CDC Study: HIV and Risk Behaviors Among Injection Drug Users

CDC Study: HIV and Risk Behaviors Among Injection Drug Users

Wednesday, February 7, 2018
TARGET Center

HIV infection rates among injection drug users in major metropolitans areas of the U.S. have dropped in recent years, according to the National HIV Behavioral Surveillance (NHBS) report HIV infection and HIV-associated behaviors among persons who inject drugs — 20 Cities, United States, 2015. Data, collected from 20 metropolitan statistical areas (MSAs), found that prevalence of HIV infection among persons who inject drugs was 7% in 2015, down from 11% in 2012. (In comparison, nationally, 9% of HIV infections in the U.S. in 2015 were attributable to injection drug use.) Other data highlights from the 20 MSA surveillance study:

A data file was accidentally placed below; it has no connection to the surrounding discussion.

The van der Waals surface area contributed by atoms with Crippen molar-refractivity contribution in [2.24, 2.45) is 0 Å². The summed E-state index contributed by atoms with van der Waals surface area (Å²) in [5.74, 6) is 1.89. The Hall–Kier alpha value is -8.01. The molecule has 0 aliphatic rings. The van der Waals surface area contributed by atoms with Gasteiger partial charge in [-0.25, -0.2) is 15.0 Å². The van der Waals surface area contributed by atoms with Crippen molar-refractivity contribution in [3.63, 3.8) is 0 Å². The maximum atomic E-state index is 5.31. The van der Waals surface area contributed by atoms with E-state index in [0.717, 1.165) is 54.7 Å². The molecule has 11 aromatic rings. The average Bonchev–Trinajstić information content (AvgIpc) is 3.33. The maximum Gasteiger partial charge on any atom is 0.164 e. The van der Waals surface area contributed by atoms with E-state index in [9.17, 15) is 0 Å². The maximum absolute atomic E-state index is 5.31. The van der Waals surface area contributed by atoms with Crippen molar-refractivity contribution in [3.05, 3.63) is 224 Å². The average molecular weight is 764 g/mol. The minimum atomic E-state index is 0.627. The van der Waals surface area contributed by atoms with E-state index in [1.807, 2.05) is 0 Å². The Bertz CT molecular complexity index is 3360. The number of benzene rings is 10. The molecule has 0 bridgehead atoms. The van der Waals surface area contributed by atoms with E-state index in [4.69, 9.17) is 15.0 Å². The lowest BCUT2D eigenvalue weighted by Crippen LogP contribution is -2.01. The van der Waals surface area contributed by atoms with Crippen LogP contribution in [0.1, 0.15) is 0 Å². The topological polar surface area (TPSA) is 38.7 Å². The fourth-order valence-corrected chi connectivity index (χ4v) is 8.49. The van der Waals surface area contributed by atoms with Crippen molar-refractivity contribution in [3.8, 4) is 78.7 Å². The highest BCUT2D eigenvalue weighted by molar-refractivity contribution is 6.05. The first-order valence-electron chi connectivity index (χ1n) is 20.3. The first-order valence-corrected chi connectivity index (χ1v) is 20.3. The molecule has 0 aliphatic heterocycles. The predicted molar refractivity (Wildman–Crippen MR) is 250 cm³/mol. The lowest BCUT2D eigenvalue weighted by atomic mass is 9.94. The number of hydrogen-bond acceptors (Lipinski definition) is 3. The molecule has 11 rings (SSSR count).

• HIV infection prevalence was higher among blacks (11%) than whites (6%). However, white injection drug users were more likely than black users to share syringes (white: 39%; black: 17%) and injection equipment (white: 61%; black: 41%) in the previous 12 months.
  • Among HIV-negative respondents, 27% reported sharing syringes and 67% reported having vaginal sex without a condom in the previous 12 months; 52% received syringes from a syringe services program and 34% received all of their syringes from sterile sources.